Gabe Newell (CEO of Valve) says that pirates provide better customer service. How many times have you paid for a DRM license for something and the server goes down, or you travel across the border? I rented some episodes on Amazon of Dr. Who: when I went to Canada - I paid for them in America; I live in America - and they say, "You can't watch it anymore because you're not in America anymore." That made me angry because I was being honest; I was an honest person. If I had stolen it, I would be watching it.
via Sean Bonner. This, all day. We actually purchased some games for a LAN once, nice and legal. They didn't work, and we ended up pirating the software from elsewhere. I have movies that I purchased that won't work on some of my devices.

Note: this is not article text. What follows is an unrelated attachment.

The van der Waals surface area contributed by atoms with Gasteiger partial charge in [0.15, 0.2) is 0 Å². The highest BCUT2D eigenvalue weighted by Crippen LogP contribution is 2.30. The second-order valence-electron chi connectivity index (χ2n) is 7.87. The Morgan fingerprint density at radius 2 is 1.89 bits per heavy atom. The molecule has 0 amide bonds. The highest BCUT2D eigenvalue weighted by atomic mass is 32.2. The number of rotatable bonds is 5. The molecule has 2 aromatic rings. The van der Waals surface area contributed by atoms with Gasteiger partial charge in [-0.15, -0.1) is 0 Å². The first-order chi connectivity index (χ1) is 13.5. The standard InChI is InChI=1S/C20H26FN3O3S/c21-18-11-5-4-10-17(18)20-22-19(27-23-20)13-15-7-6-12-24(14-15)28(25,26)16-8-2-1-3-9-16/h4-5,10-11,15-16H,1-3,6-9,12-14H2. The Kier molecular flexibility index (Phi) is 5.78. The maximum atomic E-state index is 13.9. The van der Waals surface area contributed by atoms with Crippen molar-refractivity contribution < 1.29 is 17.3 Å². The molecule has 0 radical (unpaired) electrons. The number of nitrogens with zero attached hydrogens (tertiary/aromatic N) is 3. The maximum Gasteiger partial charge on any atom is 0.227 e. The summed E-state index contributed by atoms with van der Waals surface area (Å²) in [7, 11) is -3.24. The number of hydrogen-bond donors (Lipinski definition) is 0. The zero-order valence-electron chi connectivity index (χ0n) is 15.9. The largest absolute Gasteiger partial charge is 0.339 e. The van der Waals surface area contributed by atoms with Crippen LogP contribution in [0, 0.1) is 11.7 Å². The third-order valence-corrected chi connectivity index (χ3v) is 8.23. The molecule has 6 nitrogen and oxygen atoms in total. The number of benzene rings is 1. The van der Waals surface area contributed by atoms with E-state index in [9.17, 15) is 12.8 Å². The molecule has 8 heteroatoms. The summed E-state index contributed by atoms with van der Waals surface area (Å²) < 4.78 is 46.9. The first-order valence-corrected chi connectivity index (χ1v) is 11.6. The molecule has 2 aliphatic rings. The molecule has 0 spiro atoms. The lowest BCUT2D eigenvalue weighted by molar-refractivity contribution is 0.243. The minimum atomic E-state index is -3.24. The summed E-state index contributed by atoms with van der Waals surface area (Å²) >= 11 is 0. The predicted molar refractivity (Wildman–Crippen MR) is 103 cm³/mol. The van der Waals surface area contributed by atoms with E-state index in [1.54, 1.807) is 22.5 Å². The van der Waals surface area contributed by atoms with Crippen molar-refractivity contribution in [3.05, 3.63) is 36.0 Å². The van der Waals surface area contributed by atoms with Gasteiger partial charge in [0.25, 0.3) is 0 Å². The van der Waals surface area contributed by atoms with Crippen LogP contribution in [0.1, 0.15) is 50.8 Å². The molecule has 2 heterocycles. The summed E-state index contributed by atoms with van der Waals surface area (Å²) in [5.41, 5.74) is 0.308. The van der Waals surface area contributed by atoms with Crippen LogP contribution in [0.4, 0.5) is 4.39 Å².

Wil Wheaton said in an interview that there are two classes of people here - those that will pay for something, and those that won't pay for anything, no matter what. The problem is that the system they've come up with to thwart the latter isn't working, and it's actually discouraging the former.
My husband got a Droid recently, and wanted to put his music on it. It's his music - he paid for it. The DRM settings, however, keep him from being able to move music (which he purchased) from one device (which he owns) to another device (which he also owns). For being an upright citizen and paying for things, he is rewarded with an impenetrable wall of frustration. His options at that point are to use a very roundabout system of re-burning and re-ripping a large chunk of his library, or to just download everything illegally from the internet. Which... DRM protection is supposed to keep you from doing? Well done, guys.